Mathematics Stack Exchange is a question and answer site for people studying math at any level and professionals in related fields. It's 100% free, no registration required.

Sign up
Here's how it works:
  1. Anybody can ask a question
  2. Anybody can answer
  3. The best answers are voted up and rise to the top

Given $C \subseteq \mathbb{R}$ closed, find a sequence such for every point in $C$ there is a subsequence of your sequence which converges to that point, and that there is no subsequence of your sequence which converges to a point outside of $C$ (excluding $\pm \infty$).

If I take an enumeration of $\mathbb{Q}$ that will have subsequences which converge everywhere in $\mathbb{R}$. I want to somehow cut out the portions of $\mathbb{Q}$ which are not near $C$. Initially I thought to just take $\mathbb{Q} \cap C$ but this didn't work. Perhaps I could modify this trick a little to get it to work? Or is there a better way to do it?

share|cite|improve this question
$C$ has to be bounded, or there will be a subsequence that converges to whichever of $\pm\infty$ is in the unbounded direction. – Ross Millikan Oct 21 '11 at 18:15
Are you sure of the "including $\pm\infty$" part? If $\infty$ is considered a "point", then one would expect that this point should also be considered when determining whether $C$ is closed or not. And if so, either $C$ is bounded (in which case there can never be a subsequence converging to $\infty$ anyway), or $C$ contains $\infty$ (in which case it should be allowed as a limit point). – Henning Makholm Oct 21 '11 at 18:28
By the way, you also have to require that $C$ is non-empty. Otherwise there are no sequences at all. :-) – Henning Makholm Oct 21 '11 at 18:33
No we don't need that it is nonempty, if it is empty then take the empty sequence and the statement is vacuously true. – nullUser Oct 21 '11 at 18:47
A sequence is a function with domain $\mathbb{N}$. There's no such thing as an empty sequence. – Chris Eagle Oct 21 '11 at 19:23
up vote 2 down vote accepted

I think this requires (countable) choice in general. Enumerate all open intervals with rational endpoints, and for each such interval $I$ choose a point in $I\cap C$ if one exists (and throw away the interval otherwise). The set of all the chosen points will be dense in $C$.

share|cite|improve this answer
I am okay with using any form of the Axiom of Choice if necessary. – nullUser Oct 21 '11 at 18:36
Can't I enumerate all the rational open intervals without choice? Use a pairing function three times to get all ordered fours of $N$ and use them as endpoints if the fractions are in lowest terms and increasing? – Ross Millikan Oct 21 '11 at 21:47
@Ross, you can enumerate the rational intervals without choice, but you need choice to select an element in each $I\cap C$ simultaneously. – Henning Makholm Oct 21 '11 at 21:50
Don't you need to add in any isolated points in $C$ an infinite number of times in the sequence, too? – Ross Millikan Oct 21 '11 at 22:02
@Ross, yes -- my intention was that this construction would be used together with Dave's one. – Henning Makholm Oct 21 '11 at 22:08

This might be easier: Let $\{x_{1},\;x_{2},\; x_{3},\;...\}$ be a countable dense subset of $C$ and let the sequence be

$$x_{1},\; x_{1},\; x_{2},\;x_{1},\;x_{2},\;x_{3},\;x_{1},\;x_{2},\;x_{3},\;x_{4},\;...$$

There are some details to fill in (what if the set is finite, how do we know that no subsequences converge to a point not in $C$, etc.), which I'll leave to you.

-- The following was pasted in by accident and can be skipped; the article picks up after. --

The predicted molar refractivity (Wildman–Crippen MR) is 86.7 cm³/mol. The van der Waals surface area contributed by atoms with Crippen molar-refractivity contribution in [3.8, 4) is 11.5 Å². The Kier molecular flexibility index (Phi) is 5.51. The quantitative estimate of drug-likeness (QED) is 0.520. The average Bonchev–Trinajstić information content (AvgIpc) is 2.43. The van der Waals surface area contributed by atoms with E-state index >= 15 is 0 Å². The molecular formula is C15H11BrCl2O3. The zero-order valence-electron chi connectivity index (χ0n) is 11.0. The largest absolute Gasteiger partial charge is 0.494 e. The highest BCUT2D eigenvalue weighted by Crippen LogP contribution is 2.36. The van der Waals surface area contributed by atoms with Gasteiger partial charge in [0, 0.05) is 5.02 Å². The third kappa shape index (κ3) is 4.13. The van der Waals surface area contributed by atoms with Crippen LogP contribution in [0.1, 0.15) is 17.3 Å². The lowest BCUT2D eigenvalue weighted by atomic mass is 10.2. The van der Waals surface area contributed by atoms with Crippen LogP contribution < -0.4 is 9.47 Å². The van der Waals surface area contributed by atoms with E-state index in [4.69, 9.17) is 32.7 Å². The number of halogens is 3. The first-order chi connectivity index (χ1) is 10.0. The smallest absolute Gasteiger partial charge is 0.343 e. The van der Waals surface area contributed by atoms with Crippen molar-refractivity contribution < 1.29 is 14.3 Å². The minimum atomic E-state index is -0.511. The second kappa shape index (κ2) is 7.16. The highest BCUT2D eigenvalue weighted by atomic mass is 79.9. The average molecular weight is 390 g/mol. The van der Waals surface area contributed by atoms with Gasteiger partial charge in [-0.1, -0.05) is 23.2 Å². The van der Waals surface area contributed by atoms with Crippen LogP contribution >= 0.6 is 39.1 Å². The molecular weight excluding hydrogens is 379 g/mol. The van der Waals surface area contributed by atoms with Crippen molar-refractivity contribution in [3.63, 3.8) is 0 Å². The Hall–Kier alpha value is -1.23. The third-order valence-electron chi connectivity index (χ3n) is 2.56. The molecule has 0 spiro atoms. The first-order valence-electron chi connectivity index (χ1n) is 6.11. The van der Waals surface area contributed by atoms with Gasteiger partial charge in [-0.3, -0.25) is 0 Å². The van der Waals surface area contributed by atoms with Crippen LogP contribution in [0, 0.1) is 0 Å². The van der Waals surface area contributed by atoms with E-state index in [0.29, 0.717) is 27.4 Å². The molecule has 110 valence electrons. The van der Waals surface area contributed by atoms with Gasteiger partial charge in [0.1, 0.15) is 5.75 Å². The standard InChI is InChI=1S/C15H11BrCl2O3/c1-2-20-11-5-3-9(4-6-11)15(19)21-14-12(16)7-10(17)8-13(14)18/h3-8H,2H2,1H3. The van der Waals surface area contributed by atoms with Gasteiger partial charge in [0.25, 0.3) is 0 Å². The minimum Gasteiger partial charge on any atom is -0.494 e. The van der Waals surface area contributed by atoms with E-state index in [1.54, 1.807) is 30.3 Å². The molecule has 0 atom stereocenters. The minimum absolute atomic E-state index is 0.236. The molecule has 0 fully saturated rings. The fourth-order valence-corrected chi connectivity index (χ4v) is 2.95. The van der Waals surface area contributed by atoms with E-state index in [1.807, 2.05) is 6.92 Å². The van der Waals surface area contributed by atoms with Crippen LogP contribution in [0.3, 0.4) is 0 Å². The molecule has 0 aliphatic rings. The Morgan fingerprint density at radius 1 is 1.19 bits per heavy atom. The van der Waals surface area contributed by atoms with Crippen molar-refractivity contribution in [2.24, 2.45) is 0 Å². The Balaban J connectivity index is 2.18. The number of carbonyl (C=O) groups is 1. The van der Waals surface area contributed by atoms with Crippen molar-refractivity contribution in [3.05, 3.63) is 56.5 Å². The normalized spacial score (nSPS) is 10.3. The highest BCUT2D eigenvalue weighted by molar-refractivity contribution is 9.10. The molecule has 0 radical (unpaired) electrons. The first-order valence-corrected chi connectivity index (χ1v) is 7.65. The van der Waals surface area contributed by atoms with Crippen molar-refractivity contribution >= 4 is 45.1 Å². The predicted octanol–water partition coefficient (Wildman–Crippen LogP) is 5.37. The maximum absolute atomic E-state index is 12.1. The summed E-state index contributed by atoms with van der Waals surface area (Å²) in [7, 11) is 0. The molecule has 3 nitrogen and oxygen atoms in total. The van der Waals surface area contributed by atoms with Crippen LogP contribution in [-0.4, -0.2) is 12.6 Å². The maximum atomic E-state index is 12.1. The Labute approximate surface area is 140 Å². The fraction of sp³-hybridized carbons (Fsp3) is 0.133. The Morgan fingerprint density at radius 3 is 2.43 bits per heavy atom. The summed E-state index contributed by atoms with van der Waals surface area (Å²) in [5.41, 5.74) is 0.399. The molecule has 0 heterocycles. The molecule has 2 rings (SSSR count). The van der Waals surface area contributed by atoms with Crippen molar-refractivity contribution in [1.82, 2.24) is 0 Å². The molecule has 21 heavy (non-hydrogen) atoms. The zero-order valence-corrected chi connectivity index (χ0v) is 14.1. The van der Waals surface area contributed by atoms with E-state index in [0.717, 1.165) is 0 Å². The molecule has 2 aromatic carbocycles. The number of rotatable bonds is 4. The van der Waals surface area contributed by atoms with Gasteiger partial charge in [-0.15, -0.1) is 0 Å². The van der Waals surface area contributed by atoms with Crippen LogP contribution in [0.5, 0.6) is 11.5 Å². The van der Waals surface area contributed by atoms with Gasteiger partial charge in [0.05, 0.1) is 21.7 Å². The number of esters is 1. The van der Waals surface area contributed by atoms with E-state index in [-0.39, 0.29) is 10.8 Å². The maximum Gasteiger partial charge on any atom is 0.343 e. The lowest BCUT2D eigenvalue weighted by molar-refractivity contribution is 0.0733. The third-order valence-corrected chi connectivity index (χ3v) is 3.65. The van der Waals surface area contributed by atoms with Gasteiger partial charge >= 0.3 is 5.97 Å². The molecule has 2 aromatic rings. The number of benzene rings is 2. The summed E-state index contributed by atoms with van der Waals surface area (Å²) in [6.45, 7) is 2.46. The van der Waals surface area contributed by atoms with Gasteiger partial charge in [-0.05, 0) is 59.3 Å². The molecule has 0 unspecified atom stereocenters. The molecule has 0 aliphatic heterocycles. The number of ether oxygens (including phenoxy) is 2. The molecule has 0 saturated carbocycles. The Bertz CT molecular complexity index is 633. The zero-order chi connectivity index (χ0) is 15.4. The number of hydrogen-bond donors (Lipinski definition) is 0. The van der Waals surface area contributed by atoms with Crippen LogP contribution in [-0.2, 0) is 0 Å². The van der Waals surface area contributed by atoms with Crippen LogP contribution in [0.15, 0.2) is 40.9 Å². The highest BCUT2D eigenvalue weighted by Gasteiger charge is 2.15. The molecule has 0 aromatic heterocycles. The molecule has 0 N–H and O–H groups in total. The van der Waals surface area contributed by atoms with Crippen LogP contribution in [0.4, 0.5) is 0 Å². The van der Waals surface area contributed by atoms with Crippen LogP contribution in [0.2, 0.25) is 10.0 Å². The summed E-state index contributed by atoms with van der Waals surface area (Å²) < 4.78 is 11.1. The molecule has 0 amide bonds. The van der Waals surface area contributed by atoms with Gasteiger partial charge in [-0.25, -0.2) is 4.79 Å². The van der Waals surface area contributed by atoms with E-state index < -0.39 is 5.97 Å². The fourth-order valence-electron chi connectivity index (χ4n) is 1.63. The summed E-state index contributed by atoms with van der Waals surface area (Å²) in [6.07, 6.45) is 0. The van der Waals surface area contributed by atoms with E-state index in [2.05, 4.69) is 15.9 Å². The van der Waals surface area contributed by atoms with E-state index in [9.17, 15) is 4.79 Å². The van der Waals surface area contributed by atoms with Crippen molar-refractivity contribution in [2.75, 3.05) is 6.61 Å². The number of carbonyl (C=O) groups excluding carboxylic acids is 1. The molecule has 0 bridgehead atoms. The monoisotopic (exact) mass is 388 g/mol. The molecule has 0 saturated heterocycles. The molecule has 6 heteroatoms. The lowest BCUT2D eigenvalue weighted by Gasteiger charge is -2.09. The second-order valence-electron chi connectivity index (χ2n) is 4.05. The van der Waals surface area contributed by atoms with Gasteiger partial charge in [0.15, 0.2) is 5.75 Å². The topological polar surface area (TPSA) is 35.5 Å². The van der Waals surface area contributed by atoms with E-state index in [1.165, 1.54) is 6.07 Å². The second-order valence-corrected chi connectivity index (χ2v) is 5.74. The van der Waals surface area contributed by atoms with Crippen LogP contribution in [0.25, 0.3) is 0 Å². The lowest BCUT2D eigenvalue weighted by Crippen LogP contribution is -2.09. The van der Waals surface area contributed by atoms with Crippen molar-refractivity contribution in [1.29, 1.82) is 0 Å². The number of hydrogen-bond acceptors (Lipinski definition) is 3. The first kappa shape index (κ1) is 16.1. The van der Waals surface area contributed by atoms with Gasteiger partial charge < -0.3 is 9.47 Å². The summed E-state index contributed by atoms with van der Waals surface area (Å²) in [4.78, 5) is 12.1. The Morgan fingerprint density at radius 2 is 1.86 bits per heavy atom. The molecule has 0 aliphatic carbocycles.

share|cite|improve this answer
Exactly my question, it is not clear at all that an arbitrary closed set has a countable dense subset. – nullUser Oct 21 '11 at 18:25
@Kb100: You may want roughly indicate the mathematical level that is being assumed, as I took it for granted that we could use the fact that $\mathbb R$ is separable. In fact, I'm using the fact that $\mathbb R$ is hereditarily separable, which is equivalent to separability in metric spaces. – Dave L. Renfro Oct 21 '11 at 18:31
I have no idea what that even means =\. This is introductory real analysis. – nullUser Oct 21 '11 at 18:35
@Kb100: Unless I'm overlooking something, I think you have enough if you use Henning Makholm's answer along with mine. However, it would probably be a good idea to try to prove the result for some specific closed sets, such as $[0,1]$ and $\{\frac{1}{n}:\;n=1,2,3,...\} \cup \{0\},$ to get a better feel for what's going on. – Dave L. Renfro Oct 21 '11 at 20:12
Yes his idea was sufficient. I made some preferential changes to the idea but it was rather easy to prove with this bit of help. The general proof was less than a page. Thanks so much everyone! – nullUser Oct 21 '11 at 21:20

Here is an explicit construction.

For every $n\geqslant0$ call $I(n)$ the integer interval $I(n)=[2\cdot4^{n},8\cdot4^{n}-1]$. For every $k$ in $I(n)$, let $a(k)=2^{-n}(k-5\cdot4^{n})$, and $x(k)$ any point in $C$ such that $|x(k)-a(k)|=\min\{|x-a(k)|\mid x\in C\}$. Then $\mathfrak X=(x(k))_{k\geqslant2}$ is a sequence of elements of $C$ whose limit set is $C\cup D$ where $D\subseteq\{-\infty,+\infty\}$ is such that $D$ contains $-\infty$ if and only if $\inf C=-\infty$ and $D$ contains $+\infty$ if and only if $\sup C=+\infty$.

To see this, first note that every $x$ in $C$ is such that $|x|\leqslant3\cdot2^n$ for $n$ large enough. For every such $n$, there exists $k$ in $I(n)$ such that $|x-a(k)|\leqslant2^{-n-1}$. Since $|x(k)-a(k)|\leqslant2^{-n-1}$, $|x-x(k)|\leqslant2^{-n}$ hence $x$ is a limit point of $\mathfrak X$.

Finally, $\mathfrak X\subseteq C$ hence every limit point of $\mathfrak X$ is in the closure of $C$ in $\overline{\mathbb R}$, that is, in $C\cup D$.

share|cite|improve this answer

Your Answer


By posting your answer, you agree to the privacy policy and terms of service.

Not the answer you're looking for? Browse other questions tagged or ask your own question.